Construction of a reference microsatelliete genetic map of Magnaporthe grisea and its use for mapping avirulence genes

Kaye Claudia, Bordat Amandine, Wang Yanli, Li Chengyun, Sreewongchai Tanee, Rosenfeld Sophie, Sirithunya Pattama, Shen Ying, Lebrun Marc-Henri, Tharreau Didier. 2005. Construction of a reference microsatelliete genetic map of Magnaporthe grisea and its use for mapping avirulence genes. In : Société française de phytopathologie, VIème congrés, 23-24-25 février 2005, Toulouse : programme et résumés des communications. SFP, INRA, CNRS, ENSAT-INP, UPS, IFR FR40. Paris : Société française de phytopathologie, Résumé, 1 p. Congrès de la Société française de phytopathologie. 6, Toulouse, France, 23 February 2005/25 February 2005.

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Abstract : In spite of their importance in the resistance durability phenomena, molecular mechanisms for the recognition of fungal pathogens by their host plant remain poorly understood. To date, Twelve fungal avirulence genes have been cloned , including 4 from Cladosporium fulvum and 5 from Magnaporthe grisea. The peptides encoded by these genes share no structural homology, except for their size which is generally (but not always) small. Thus, studying more avirulence genes is desirable. The genome sequence of Magnaporthe grisea was released recently [Magnaporthe Sequencing Project. Ralph Dean, Fungal Genomics Laboratory at North Carolina State University (, and Whitehead Institute/MIT Center for Genome Research (]. This provides a useful tool to rapidly develop microsatellite molecular markers. Among the 1,436 microsatellite sequences identified in the genome (that were composed of di, tri and tetra nucleotides of at least 18 nucleotides), we chose 341 sequences, distributed throughout the genome, to define primers pairs allowing for their amplification by PCR. Eight percent of these primers did not amplify any product. Among the others, 43% revealed polymorphism between the parents of a reference cross (Guy 11 x 2539) as analysed on 3% agarose gels. One hundred-thirty four microsatellite markers could be added to the existing reference map. These markers are distributed over the six chromosomes at an average distance of 10 cM. The descendants of four crosses between different M grisea strains were analyzed by pathology testing and 9 avirulence genes were identified. The reference microsatellite map was used to choose markers that allowed us to map them in the new crosses or to increase the density of markers in areas surrounding the avirulence genes. In most cases, when comparing the location of markers in different crosses, the order of markers and distances between markers were conserved. Some evidence for rearrangements were, however, found. The use of a reference microsatellite map turned out to be very rapid and very efficient for the construction of framework genetic maps and rough mapping of a gene. For example, for a new cross for which no information was known, we could construct in just 3 weeks, a framework map using 94 progeny and 52 markers covering the 6 chromosomes. Since the genome sequence is available, increasing the number of markers in one particular area should become relatively easy. (Texte intégral)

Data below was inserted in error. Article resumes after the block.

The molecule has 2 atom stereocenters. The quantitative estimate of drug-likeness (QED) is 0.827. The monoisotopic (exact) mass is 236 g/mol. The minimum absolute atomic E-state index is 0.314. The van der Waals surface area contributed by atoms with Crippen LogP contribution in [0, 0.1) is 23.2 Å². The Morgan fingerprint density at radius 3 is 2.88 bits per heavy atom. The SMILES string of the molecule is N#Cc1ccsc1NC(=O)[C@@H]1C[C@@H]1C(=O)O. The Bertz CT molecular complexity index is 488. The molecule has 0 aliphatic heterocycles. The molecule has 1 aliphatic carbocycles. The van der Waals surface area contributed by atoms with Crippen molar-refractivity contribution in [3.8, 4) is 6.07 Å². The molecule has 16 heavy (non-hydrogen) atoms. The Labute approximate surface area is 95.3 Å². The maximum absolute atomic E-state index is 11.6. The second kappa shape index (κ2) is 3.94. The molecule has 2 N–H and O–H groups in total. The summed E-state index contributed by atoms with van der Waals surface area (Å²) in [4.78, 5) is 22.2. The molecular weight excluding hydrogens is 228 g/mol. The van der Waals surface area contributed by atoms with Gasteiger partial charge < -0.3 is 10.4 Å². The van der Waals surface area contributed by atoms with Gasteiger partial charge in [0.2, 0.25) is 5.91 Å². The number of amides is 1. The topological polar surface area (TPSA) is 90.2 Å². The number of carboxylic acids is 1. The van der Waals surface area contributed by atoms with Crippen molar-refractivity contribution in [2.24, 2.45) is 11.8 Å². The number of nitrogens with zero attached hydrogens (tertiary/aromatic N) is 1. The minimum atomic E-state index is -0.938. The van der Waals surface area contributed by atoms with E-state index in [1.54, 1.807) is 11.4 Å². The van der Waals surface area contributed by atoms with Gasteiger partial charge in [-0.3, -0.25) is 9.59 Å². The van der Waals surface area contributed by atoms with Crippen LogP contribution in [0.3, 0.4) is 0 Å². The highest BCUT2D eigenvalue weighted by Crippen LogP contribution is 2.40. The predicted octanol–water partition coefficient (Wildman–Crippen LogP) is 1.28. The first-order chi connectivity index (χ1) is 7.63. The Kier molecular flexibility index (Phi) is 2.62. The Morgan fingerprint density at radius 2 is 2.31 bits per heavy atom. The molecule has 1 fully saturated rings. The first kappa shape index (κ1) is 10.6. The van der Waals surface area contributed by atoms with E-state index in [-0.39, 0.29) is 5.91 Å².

Mots-clés Agrovoc : Oryza, Magnaporthe grisea, Maladie fongique, Pouvoir pathogène, Résistance aux maladies, Carte génétique, Marqueur génétique, Séquence nucléotidique, Gène

Mots-clés complémentaires : Pyriculariose, Gène de résistance

Classification Agris : H20 - Plant diseases
F30 - Plant genetics and breeding

Auteurs et affiliations

  • Kaye Claudia
  • Bordat Amandine
  • Wang Yanli
  • Li Chengyun
  • Sreewongchai Tanee
  • Rosenfeld Sophie
  • Sirithunya Pattama
  • Shen Ying
  • Lebrun Marc-Henri, CNRS (FRA)
  • Tharreau Didier, CIRAD-AMIS-UMR BGPI (FRA) ORCID: 0000-0003-3961-6120

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